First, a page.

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Sudbury Arena report yields four proposals for city council

City staff have tabled a report to city council proposing four options for the Sudbury Community Arena, including status quo repairs, renovation, a new standalone events centre, and a new events centre as part of a larger downtown redevelopment
The 70-year-old Sudbury Community Arena is seen in the city’s downtown core.

A long-awaited municipal report has been tabled, revealing the latest-known condition of the Sudbury Community Arena and proposing four options.

According to the report, which the city’s elected officials requested in September 2022 and are slated to debate during their July 11 meeting, the city can:

  • Maintain the downtown arena at current levels of service, addressing issues as they arise. Its total projected capital needs over a period of 10 years is $15.6 million.
  • Renovate the existing arena, using one of a handful of options presented to city council during the past several years. Inflated to 2023 dollars, they range in price from $74 million to $150 million.
  • Build a new standalone events centre.The previously proposed Kingsway Entertainment District was slated to cost $215 million when city council voted it down last year. For a similar downtown project, the city estimates “a cost in the $200-million range is appropriate.”
  • A new-build events centre as part of a larger downtown redevelopment. This option is similar to building a new standalone events centre, but envisions it to accompany “complementary private business development, either as a component of a larger district development or as triggered by the public sector investment in the event centre facility.” There was no cost estimate for this option, but city staff plan on presenting a more detailed analysis of this option during the Sept. 26 city council meeting.

As previously reported, the downtown Sudbury Community Arena, built in 1951, appears to be holding up well, but will need repairs to keep it operating at a status-quo level.

“It was built in a period of the city’s history when it was experiencing post-war economic success and community expectations were high for public services that supported the city’s growth and quality of life,” city strategic initiatives, communications and citizen services executive director Ian Wood wrote in his report to city council.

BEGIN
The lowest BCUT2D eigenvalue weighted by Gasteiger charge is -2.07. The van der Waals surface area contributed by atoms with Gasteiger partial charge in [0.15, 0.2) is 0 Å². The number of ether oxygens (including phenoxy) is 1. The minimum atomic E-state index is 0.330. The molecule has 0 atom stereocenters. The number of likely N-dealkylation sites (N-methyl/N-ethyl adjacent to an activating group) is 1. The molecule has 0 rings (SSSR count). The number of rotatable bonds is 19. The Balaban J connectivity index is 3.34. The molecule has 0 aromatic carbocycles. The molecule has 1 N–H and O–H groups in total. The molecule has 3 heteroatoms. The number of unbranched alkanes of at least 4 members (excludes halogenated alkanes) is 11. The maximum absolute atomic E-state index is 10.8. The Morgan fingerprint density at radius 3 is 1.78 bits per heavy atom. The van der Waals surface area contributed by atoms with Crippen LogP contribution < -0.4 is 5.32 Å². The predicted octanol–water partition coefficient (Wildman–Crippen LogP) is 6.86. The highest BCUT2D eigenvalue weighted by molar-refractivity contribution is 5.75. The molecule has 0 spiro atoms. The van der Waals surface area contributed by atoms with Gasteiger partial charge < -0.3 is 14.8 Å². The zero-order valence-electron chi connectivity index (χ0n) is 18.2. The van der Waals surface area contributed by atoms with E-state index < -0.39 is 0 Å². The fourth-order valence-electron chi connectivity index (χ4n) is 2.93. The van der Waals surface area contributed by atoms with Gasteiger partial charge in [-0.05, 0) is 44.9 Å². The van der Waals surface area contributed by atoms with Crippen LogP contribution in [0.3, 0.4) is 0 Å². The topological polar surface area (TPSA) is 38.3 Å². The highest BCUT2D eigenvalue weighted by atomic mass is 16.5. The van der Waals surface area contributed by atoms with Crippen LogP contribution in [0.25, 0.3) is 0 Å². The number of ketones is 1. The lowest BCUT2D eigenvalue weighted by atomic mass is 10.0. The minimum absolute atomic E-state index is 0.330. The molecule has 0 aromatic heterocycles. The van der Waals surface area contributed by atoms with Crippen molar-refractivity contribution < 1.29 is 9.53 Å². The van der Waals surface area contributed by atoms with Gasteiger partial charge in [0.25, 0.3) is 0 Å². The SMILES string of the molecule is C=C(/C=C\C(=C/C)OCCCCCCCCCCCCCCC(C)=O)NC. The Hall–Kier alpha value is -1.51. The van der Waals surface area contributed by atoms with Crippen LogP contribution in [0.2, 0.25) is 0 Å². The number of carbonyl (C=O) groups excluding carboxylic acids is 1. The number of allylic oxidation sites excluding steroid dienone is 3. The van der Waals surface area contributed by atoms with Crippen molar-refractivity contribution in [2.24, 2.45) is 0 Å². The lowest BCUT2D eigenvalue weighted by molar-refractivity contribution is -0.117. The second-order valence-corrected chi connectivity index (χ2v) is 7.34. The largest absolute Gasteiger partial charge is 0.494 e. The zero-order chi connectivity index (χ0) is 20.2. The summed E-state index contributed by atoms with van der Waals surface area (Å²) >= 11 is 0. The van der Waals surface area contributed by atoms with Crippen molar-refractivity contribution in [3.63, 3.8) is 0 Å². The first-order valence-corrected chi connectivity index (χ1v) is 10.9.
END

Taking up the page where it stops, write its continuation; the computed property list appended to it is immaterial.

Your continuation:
“Like most public facilities in most cities over the past 70 years, regular investment in asset renewal and repair/maintenance was inconsistent and, generally, not aligned with the timing or level of expenditure to keep the facility in a state of good repair.”

The downtown arena “has surpassed its expected service life, according to Wood’s report, which notes its facility condition index ranking ranks the building as being in “fair” condition today, but can potentially reach “poor” condition by 2025.

The fair ranking “describes a facility that is safe to use, but age and deterioration are evident.”

“From the soils below the foundations up to the roof structure, there are limitations associated with maintaining the Sudbury Community Arena by extending its service life,” his report notes.

The existing building doesn’t have enough space to increase seating to its desired capacity, according to Wood’s report. It currently has 4,610 fixed seats and a total capacity of 5,100 during performance events with floor seating. Hockey Canada reported in April that a desired seating total is in the range of 7,000 for championship events.

The building is currently operating under snow load restrictions, with structural analysis of its low roof areas on the north and south side of the arena “under-designed to accommodate snow accumulation loading within the snow drift area.” The interim solution has been monitoring it to prevent more than 16 inches of snow from accumulating. 

If city council were to proceed with an option that uses the existing building, Wood recommended conducting a detailed structural analysis of it beforehand, at an estimated cost of $100,000, which would determine the need for additional tests and analysis at additional cost.

In his report, Wood notes that a new build, whether it be standalone or as part of a larger downtown development, will best meet or exceed city council’s goals around such things as accessibility, event viewing experience and event attraction.

Earlier this year, Spinal Cord Injury Ontario regional service co-ordinator Nadine Law toured the downtown arena with, and pointed out several deficiencies as it relates to its accessibility features.

“Although many upgrades can be completed within the existing facility, design constraints limit the potential for certain improvement upgrades,” according to Wood’s report.

Greater Sudbury city council will discuss the report and its options for the Sudbury Community Arena during their city council meeting on July 11, which begins at 1 p.m. The meeting can be viewed in-person at council chambers in Tom Davies Square, or online by clicking here.

The July 11 meeting will also include a staff presentation on the library and art gallery project, formerly known as the Junction East Cultural Hub. The details of this presentation have not yet been posted online.

In February, city council members voted to reduce the scope of the library/art gallery project, then proposed at $98.5 million, by $33.5 million, and for city administration to look at alternative locations. At the time, the plan was for it to be built on the Sudbury Theatre Centre parking lot downtown, and Mayor Paul Lefebvre said he remained committed to a downtown location.

Tyler Clarke covers city hall and political affairs for


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Tyler Clarke

About the Author: Tyler Clarke

Tyler Clarke covers city hall and political affairs for
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